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This story by Nicole Plett was published in U.S. 1 Newspaper
on April 22, 1998. All rights reserved.
Princeton composer Walter Winslow, featured in a 1996
U.S. 1 article by Elaine Strauss, died of cancer at age 50 on February
12. Winslow’s 1995 work, "A Voice from Elysium," will be given
its Princeton premiere by the New York Camerata at Trinity Church
on Sunday, April 26, at 4:30 p.m.
Born and raised in Oregon, Winslow began composing at age 8. One of
four musical children of musical parents, he began performing four-hand
piano programs with his brother in his early 20s. At Oberlin College
he graduated suma cum laude in musical composition and Russian, and
he went on to earn his Ph.D at University of California at Berkeley
In his work he drew on a variety of ethnic sources: Hawaiian, Tahitian,
and Italian. He published more than 30 pieces, beginning with a string
quartet he composed at 19. He has been a faculty member at Berkeley,
Reed College, and Columbia.
In 1990 he moved to Princeton and became an adjunct faculty member
who taught piano at the Lawrenceville School and was also accompanist
to its large choral group, the Lawrenceville Singers. Margaret Anne
Butterfield, director of the vocal program, who worked closely with
Winslow, says that until his illness forced him to resign early last
November, he accompanied every weekly rehearsal.
This year’s choral project is a performance of the Mozart requiem
on May 19. Rehearsals began in September with the "Lacrimosa"
movement, which the chorus performed on Parents’ Day, accompanied
by Winslow, in October, 1997.
"When the students found out that he was ill and that he was resigning,
the first thing they wanted to do was to go and sing for him,"
says Butterfield. "When I told them this did not sound practical,
we decided to make him a tape. We recorded two movements of the Mozart,
including the `Lacrimosa,’ and one of our students who is a computer
whiz put it on a CD for him. We took it to him accompanied by a huge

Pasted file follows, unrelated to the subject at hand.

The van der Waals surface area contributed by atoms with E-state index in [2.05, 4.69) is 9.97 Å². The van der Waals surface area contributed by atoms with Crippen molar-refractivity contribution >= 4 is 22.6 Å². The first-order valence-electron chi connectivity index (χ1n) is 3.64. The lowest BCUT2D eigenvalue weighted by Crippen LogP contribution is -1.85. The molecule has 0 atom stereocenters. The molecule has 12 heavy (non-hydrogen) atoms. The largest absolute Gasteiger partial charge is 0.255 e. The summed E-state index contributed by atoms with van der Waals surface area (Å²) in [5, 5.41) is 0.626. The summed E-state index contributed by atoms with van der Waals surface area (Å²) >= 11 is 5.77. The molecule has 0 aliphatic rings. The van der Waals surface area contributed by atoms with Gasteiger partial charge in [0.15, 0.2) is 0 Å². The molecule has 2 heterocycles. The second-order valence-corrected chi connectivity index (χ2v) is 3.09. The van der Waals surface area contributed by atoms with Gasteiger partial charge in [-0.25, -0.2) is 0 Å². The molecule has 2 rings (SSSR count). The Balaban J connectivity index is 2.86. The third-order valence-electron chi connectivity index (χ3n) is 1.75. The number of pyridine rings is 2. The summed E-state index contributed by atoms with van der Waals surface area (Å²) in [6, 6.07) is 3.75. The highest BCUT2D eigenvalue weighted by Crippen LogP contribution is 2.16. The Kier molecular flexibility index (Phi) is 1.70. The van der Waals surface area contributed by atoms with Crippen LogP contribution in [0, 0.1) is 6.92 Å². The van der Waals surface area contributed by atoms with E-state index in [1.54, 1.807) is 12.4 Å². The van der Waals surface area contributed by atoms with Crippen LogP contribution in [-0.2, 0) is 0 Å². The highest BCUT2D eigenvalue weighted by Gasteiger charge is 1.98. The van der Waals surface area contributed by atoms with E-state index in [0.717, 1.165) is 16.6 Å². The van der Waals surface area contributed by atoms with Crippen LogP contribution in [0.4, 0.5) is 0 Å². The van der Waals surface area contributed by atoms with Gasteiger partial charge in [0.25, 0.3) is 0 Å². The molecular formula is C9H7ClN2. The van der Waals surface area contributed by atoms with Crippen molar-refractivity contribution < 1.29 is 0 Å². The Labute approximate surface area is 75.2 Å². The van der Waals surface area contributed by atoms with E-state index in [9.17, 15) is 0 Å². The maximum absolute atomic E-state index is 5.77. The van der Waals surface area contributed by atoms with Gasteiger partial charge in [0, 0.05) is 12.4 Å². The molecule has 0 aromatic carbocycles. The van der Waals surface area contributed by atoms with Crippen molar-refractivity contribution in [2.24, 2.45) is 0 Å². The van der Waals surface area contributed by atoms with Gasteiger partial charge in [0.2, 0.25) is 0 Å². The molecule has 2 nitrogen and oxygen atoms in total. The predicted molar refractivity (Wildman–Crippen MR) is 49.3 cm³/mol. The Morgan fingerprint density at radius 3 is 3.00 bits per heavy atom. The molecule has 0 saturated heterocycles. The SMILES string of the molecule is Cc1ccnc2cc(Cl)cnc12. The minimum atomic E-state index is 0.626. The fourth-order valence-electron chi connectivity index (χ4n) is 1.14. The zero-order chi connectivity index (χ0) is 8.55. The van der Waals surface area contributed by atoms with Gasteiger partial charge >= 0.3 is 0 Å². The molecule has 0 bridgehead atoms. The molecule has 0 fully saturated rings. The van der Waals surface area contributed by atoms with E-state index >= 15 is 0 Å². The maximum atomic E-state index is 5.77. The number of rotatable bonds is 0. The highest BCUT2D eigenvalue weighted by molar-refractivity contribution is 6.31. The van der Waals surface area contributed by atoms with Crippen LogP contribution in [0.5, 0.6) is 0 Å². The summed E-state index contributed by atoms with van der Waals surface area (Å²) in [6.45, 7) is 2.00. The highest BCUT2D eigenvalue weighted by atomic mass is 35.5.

card signed by the entire chorus."
At a memorial service at the Lawrenceville School chapel on February
21, Winslow’s companion Patricia Fortini Brown, a Princeton University
art historian, brought the students’ card to the service.
"These kids were very much a part of Walter’s life, and he was
a part of theirs, too, so there’s a big hole there," says Butterfield.
She adds that a madrigal in four parts, "La Luna e Piena,"
which he wrote as a gift for Brown when the couple was in Rome, is
presently part of the girls’ ensemble repertoire.
Butterfield herself will record a group of songs he wrote in 1995,
"Six Paripari," based on Tahitian texts for voice and piano.
A practical and self-effacing man, she says Winslow planned his memorial
service. "One thing I really admired was that not once during
his long fight with cancer did Walter show he was feeling sorry for
himself. He put other people’s feelings first. Not that he didn’t
fight, because he did fight — and he outlived every prediction
the doctors gave."
For the U.S. 1 article on May 29, 1996, when his "Orpheus of the
Winds" was to be performed on a Composers Guild of New Jersey
program at the New Jersey State Planetarium, he told Strauss he still
cherished the dream of obtaining a commission to write an opera, but
that his hopes for the future were simple: "I just want to keep
writing and getting performed."
609-924-2277. Dedicated to the late composer Walter Winslow. $15;
$10 seniors & students. Sunday, April 26, 4:30 p.m.
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